Borussia Dortmund is misleading.
All the tropes of a Big Club are there; the 85,000-seat stadium, always full. The world class players. The Champions League runs. The domestic cups. The global fan base. If you were new to the game, there’s nothing blatantly obvious, really, to separate BVB from, say, clubs like Manchester City, Juventus or even Real Madrid.
They are, of course, not like those clubs. Their budget is smaller, their mandate more constricted, their ultimate aims in player acquisition different. They trawl up coveted youth players for pennies, or, in Christian Pulisic’s case, for free. They’re willing to burn time pushing them up through their U19 apparatus in exchange for lower fees. They need to make big sales before they splash for big buys.
And, in the case of Ousmane Dembele, they use their multi-faceted scouting network to pull up transfers for teenagers at a fraction of the cost.
Dembele moved from Rennes in 2016 for $15 million. His latent value according to Transfermarkt more than doubled in the last year, which Dembele spent setting Europe to the torch. But latent value doesn’t mean much in the afterglow of Neymar’s $222 million move to PSG. Barcelona, now flush with cash everyone in the world can see spilling from their coffers, needs a replacement. Or two. And Dembele is on the list.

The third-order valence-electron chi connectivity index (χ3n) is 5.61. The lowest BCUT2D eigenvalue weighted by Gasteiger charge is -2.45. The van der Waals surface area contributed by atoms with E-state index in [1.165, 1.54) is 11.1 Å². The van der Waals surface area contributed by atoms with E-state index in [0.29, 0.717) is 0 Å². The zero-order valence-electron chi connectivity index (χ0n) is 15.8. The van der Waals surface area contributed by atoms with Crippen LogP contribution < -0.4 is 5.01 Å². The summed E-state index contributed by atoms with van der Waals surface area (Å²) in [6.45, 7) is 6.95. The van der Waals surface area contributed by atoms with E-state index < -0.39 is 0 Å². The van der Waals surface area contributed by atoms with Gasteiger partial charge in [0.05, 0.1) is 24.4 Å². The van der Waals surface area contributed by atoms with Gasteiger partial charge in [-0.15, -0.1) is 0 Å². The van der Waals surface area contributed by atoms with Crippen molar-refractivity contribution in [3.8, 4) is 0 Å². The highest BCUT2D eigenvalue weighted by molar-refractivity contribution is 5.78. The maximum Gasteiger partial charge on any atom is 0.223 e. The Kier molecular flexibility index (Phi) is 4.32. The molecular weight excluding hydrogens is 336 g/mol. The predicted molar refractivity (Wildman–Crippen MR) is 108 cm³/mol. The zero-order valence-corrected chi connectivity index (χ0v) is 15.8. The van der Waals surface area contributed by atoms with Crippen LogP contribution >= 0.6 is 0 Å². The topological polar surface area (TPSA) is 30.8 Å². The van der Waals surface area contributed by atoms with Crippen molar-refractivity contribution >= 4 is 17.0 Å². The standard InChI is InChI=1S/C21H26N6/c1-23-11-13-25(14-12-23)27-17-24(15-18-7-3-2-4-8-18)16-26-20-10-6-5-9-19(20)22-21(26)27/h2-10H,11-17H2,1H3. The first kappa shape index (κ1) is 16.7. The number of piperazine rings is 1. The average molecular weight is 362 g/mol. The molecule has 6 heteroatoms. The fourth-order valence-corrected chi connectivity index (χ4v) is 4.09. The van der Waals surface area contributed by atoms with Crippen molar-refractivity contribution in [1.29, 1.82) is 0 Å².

This week, Barcelona reportedly put in an eyewatering $100 million transfer bid for the 20-year-old Dembele. BVB rejected it and suspended Dembele through the weekend for petulantly missing practice as a result. Although Internet Reports are sure he’s about to go. Whatever’s directly ahead, Dembele is most certainly not long for Dortmund. Either in this window, the next, or the one after that.
BVB stands to make an $85 million profit on Dembele, and that’s if the club’s recent rejection didn’t drive up his price even more. And this is the heart of BVB. It does not – cannot – operate at a loss, and most of its signings necessarily have to be double-edged: one side for the field, the other for the negotiating table. This is why its transfer outlays look like U21 teams so often. It is collecting for a future harvest, because the club can’t survive as it does any other way.
This is relevant when it comes to American wunderkind Christian Pulisic. Of course it is. It’d be naïve to think the club’s hierarchy isn’t watching his increasingly dazzling displays – didn’t see him score in the season-opening German Super Cup – with a glint of hunger. BVB is ecstatic for Pulisic’s ability to bolster the team now. But it knows it needs to release him to the wilderness of modern transfer fees soon. And the reality is this was part of the strategy all along.
With this backdrop, it’s impossible not to see Pulisic’s 2017-18 season as the true beginning of his European audition. And BVB is going to throw him the keys like it never has to see how he reacts.